December 15, 2003

Senate to help examine retiree health benefits

By Michael Terrazas

Opening the Nov. 25 University Senate meeting, held in the Jones Room of Woodruff Library, was a presentation from Bob Pennington, vice president for alumni affairs and special programs. Pennington gave Senate members an overview of the Association of Emory Alumni (AEA): what it does, who its constituency is, and how it goes about its work.

Currently some 97,407 Emory alumni are scattered worldwide, Pennington said, and each is a member of AEA. One challenge is that more than half of those alumni have graduated since 1986, so Pennington said AEA is consciously focusing on speaking to younger generations of alums. He walked the Senate through a recent survey of alumni attitudes toward giving, toward Emory in general and toward their own experiences at the University.

Pennington said faculty can be very helpful in the AEA's work in reaching out to alumni. "The essence of the educational experience at Emory is the student-faculty relationship," Pennington said.

Mike Mandl, executive vice president for finance and administration, announced that he will work with President Jim Wagner and the Senate executive committee to re-examine the University's benefits package for employees. Much of the work will be delayed until Mandl and his colleagues have a chance to observe an entire University budget cycle--Emory's current fiscal year ends on Aug. 31, 2004--but Mandl said one piece of the benefits package that will receive immediate attention is the University's contribution toward health benefits for retirees, specifically those retired individuals too young to qualify for Medicare. Mandl said he would have an update at the January Senate meeting.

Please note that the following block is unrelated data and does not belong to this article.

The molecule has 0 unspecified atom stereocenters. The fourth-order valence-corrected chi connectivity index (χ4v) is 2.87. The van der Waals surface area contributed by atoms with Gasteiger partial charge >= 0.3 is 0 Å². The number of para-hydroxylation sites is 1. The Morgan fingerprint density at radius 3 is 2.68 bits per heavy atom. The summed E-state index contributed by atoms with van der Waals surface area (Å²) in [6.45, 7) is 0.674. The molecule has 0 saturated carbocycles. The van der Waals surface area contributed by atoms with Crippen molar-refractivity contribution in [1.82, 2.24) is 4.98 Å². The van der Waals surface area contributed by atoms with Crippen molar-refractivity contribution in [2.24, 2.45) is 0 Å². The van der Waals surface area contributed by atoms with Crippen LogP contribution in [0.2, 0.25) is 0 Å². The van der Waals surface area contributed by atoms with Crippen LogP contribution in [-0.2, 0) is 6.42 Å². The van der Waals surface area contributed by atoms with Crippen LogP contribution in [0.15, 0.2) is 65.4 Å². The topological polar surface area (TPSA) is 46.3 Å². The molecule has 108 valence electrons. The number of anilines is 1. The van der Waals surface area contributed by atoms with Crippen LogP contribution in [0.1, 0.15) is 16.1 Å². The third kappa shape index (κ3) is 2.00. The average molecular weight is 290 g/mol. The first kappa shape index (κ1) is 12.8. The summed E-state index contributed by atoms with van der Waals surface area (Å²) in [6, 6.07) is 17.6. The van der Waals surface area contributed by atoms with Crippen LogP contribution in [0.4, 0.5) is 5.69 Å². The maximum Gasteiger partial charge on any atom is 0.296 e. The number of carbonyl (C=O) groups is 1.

Next on the agenda was a panel discussion featuring four former Senate presidents: sociology's Frank Lechner (president from 1993-94), theology's Luther Smith (1994-95), Oxford's William Cody (1997-98) and law's Frank Vandall (2001-02). The four professors talked about specific issues that arose during their tenures and also about University governance in general.

Key to shared governance, the four agreed, is a degree of mutual respect and trust among the administration, faculty, staff and students. All four said they perceived that trust to be damaged in recent years, and rebuiding it will be critical to moving forward. Cody said the administration needs to appreciate the history of collaborative governance, but at the same time, faculty, staff and students need to recognize the administration's ultimate responsibility and accountability for decisions.

In his remarks, Wagner updated the Senate on several "issues and opportunities" facing Emory and his administration. In the opportunity department, the search for a new provost was going well, Wagner said, and added the search advisory committee hopes to begin interviewing candidates in December. He also reminded the Senate that a search must begin for a new senior vice president for Institutional Advancement, following the announcement that Bill Fox will take over a new role as vice president for external affairs.

Wagner announced the conclusion of the draft process of the University Vision Statement and said it is the first step of a process that will culminate in a strategic plan for Emory and a comprehensive financial campaign.

Current issues facing Emory include the drug-testing policy that recently was revised; the question of employee benefits, which Mandl addressed earlier in the meeting; the continued challenge of diminished endowment income; and the recent challenges to University community that stemmed from incidents of racial insensitivity. Regarding the latter, Wagner said he hoped the community was moving beyond individual events to broader issues.

The next Senate meeting will be held Jan. 27 at 3:15 p.m. in the Jones Room.

If you have a question or concern for University Senate, e-mail President John Snarey at